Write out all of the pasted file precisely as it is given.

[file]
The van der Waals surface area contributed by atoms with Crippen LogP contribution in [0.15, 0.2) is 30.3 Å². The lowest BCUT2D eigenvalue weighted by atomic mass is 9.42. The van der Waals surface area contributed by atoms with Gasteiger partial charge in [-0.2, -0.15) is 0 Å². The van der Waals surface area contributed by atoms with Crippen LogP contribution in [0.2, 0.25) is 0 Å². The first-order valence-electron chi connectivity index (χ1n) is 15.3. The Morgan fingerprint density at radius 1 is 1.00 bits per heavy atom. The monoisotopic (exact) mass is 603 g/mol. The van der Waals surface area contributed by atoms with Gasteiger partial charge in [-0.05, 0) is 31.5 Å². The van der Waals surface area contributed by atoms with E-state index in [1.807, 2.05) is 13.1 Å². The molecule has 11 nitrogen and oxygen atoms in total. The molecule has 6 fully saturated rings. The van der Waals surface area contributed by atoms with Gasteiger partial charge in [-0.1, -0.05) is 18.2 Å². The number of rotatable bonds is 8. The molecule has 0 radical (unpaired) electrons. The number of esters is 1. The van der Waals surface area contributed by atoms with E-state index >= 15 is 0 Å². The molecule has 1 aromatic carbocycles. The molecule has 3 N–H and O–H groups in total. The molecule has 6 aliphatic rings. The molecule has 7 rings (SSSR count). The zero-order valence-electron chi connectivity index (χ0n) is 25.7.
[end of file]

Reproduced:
The van der Waals surface area contributed by atoms with Crippen LogP contribution in [0.15, 0.2) is 30.3 Å². The lowest BCUT2D eigenvalue weighted by atomic mass is 9.42. The van der Waals surface area contributed by atoms with Gasteiger partial charge in [-0.2, -0.15) is 0 Å². The van der Waals surface area contributed by atoms with Crippen LogP contribution in [0.2, 0.25) is 0 Å². The first-order valence-electron chi connectivity index (χ1n) is 15.3. The Morgan fingerprint density at radius 1 is 1.00 bits per heavy atom. The monoisotopic (exact) mass is 603 g/mol. The van der Waals surface area contributed by atoms with Gasteiger partial charge in [-0.05, 0) is 31.5 Å². The van der Waals surface area contributed by atoms with E-state index in [1.807, 2.05) is 13.1 Å². The molecule has 11 nitrogen and oxygen atoms in total. The molecule has 6 fully saturated rings. The van der Waals surface area contributed by atoms with Gasteiger partial charge in [-0.1, -0.05) is 18.2 Å². The number of rotatable bonds is 8. The molecule has 0 radical (unpaired) electrons. The number of esters is 1. The van der Waals surface area contributed by atoms with E-state index >= 15 is 0 Å². The molecule has 1 aromatic carbocycles. The molecule has 3 N–H and O–H groups in total. The molecule has 6 aliphatic rings. The molecule has 7 rings (SSSR count). The zero-order valence-electron chi connectivity index (χ0n) is 25.7.